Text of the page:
Is there such a thing as a polarized to non-polarized adapter?

Because if there is, I can’t find it ANYWHERE. My house is old enough that several of the outlets are non-polarized and I can’t find ANY adapters ANYWHERE with male non-polarized plugs. Anybody know where I can get such an adapter, or know a magical description of it that I can put into Google that won’t just give me a bunch of European or 2-to-3 adapters?

A polarized to non-polarized adapter is the same thing as a three-prong to two-prong adapter, like this. Three-prong to two-prong adapters are always non-polarized, IOW the two male plugs are the same size and can be plugged in either right-side up or upside-down (hence non-polarized). Even though most of the time people don’t do it, you’re *supposed *to connect the metal tab with the hole in it to the face plate screw in the outlet, which is in turn grounded, essentially creating a three-prong, grounded connection.

Well, since most of the outlets in my house that aren’t non-polarized don’t have three prongs, I’ve bought a lot of two-to-three prong adapters, and none of them fit in my non-polarized outlets. As I found it during my search, a ‘polarized’ plug is just one that will only fit one way into an outlet, so the two-prongs with one big prong and one small prong are polarized. And I looked up what I think is the same orange adapter as that one on Amazon; according to the question-and-answer section the male prongs are in fact different sizes even though it doesn’t look like it in the picture.

Not always. These 3-prong to 2-prong adapters are polarized on the 2-prong side.

Travel accessories tend to be overpriced, but a travel power adapter for Japan should be non-polarized because non-polarized 2-prong outlets are still very common in Japan.

Well, it might be.

And using a Japanese adapter wouldn’t cause any voltage issues with my USA lights, electronics etc? That’s probably a stupid question, but I know nothing about how the things actually work :confused:

I’m talking about a purely passive adapter like this. These don’t contain any circuitry to alter the voltage.

OK, thanks. So this one would do the job for me? VP 19W - Plug Adapter for Japan and Euro to USA Non-polarized plug – Voltage Converter Transformers

The best and safest thing to do is just replace the receptacle with a GFCI. This ensures that the narrow blade is always connected to hot and provides the added safety of a GFCI.

Contrary to popular belief, you do not need a ground for a GFCI to work and it’s fully code compliant.

True, but there must also be a sticker on the receptacle that says, “No equipment ground.”

Questions that come up:
Back in the day, were receptacles always wired with the hot on the right, so such an adapter, assuming diligent use, wouldn’t create a hazard?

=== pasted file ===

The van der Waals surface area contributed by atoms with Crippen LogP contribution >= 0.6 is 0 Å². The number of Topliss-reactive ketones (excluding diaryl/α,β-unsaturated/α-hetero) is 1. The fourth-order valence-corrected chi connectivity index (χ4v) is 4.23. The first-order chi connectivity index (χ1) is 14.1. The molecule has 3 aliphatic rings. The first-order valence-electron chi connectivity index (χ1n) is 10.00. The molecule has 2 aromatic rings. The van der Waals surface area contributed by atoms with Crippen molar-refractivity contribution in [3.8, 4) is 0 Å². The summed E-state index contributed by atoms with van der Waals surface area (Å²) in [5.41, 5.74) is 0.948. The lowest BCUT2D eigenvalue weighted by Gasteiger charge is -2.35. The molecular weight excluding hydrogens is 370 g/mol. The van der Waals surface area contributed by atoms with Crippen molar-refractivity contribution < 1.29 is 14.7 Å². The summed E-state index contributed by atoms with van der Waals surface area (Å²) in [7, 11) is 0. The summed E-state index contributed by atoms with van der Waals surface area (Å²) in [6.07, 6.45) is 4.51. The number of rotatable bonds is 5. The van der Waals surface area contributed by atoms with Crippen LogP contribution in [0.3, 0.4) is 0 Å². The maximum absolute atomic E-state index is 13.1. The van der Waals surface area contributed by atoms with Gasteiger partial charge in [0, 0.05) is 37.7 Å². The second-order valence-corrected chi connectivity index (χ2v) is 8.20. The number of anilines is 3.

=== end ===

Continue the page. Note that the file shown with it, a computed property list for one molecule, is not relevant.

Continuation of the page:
Why not make 2 pin GFCIs for when there is no equipment ground?

I wonder what percentage of the three to two pin adapters were actually used properly. 1%?

  1. In very early days, no. In later days moreso. Without knowing the location and age of the construction we can’t say more. And even with that knowledge probably still can’t.

Further, nothing in human history is always 100%. If I was living in a place like that I’d test each outlet to be sure. Heck, when I moved here a yearish ago I had to reverse 3 outlets in a place that was 1980s construction and comprehensively remodeled just 10 years ago. Regardless of rules and then-current industry practices, folks just don’t get this right all that reliably.

  1. The whole issue is that you have devices that have cords with male ends with 3 prongs. So you need an outlet (GFCI or no) with 3 physical holes. Whether the ground hole is electrically active is a different question. You need the three holes for mechanical mating. Yes, one *could *install a hypothetical 2-hole GFCI then use a 3-to-2 adapter, but that seems … silly.

  2. Probably not even that many IMO/IME. Not to mention that (ref Peremensoe) there’s no assurance that the faceplate center screw actually leads to an adequate reliable path to Earth ground.

Back in the day, it was common for receptacles to be installed horizontally so you just have to be careful.

For the OP, I can’t tell if theseare polarized or not, but you can probably buy a fistful of them and a file or a pair of “dikes” to “depolarize” them if needed, and snip off the useless grounding tab. . Also probably cheaper than travel plug adapters.

Alternately, a small old neighborhood hardware store might still have non-plarized adapters. These things used to be ambidextrous…no idea when they changed the design.

If you’ve got spare 3 prong to two prong adaptors, you can use a pair of dykes, or a moto-tool to trim off the excess metal on the overly wide prong.
Needless to say, some will say this is a terrible idea, and should never be attempted.

Deliberately defeating safety measures isn’t always a terrible idea, if you know exactly what you’re dealing with. But if you’re going to do all that, why not just replace the devices in the wall?

These stickers usually come in the box with the GFCI outlet, just need to attach them.

Wow, I’ve never seen one of these. And I don’t understand why they would exist. Are there such things as polarized two-prong outlets? If so, why? I found this on Google and it’s referred to as a ‘false ground’ or ‘false neutral’ and not considered very safe. Were they a stop-gap design between old non-polarized two-prong and polarized three-prong? Were/are they a non-USA, foreign outlet design?

Wiring a “false ground” will make a home inspector’s outlet tester pass it.

Yes, they’re totally common. So you know which conductor is which, of course; so you can have switches on the right side, for example.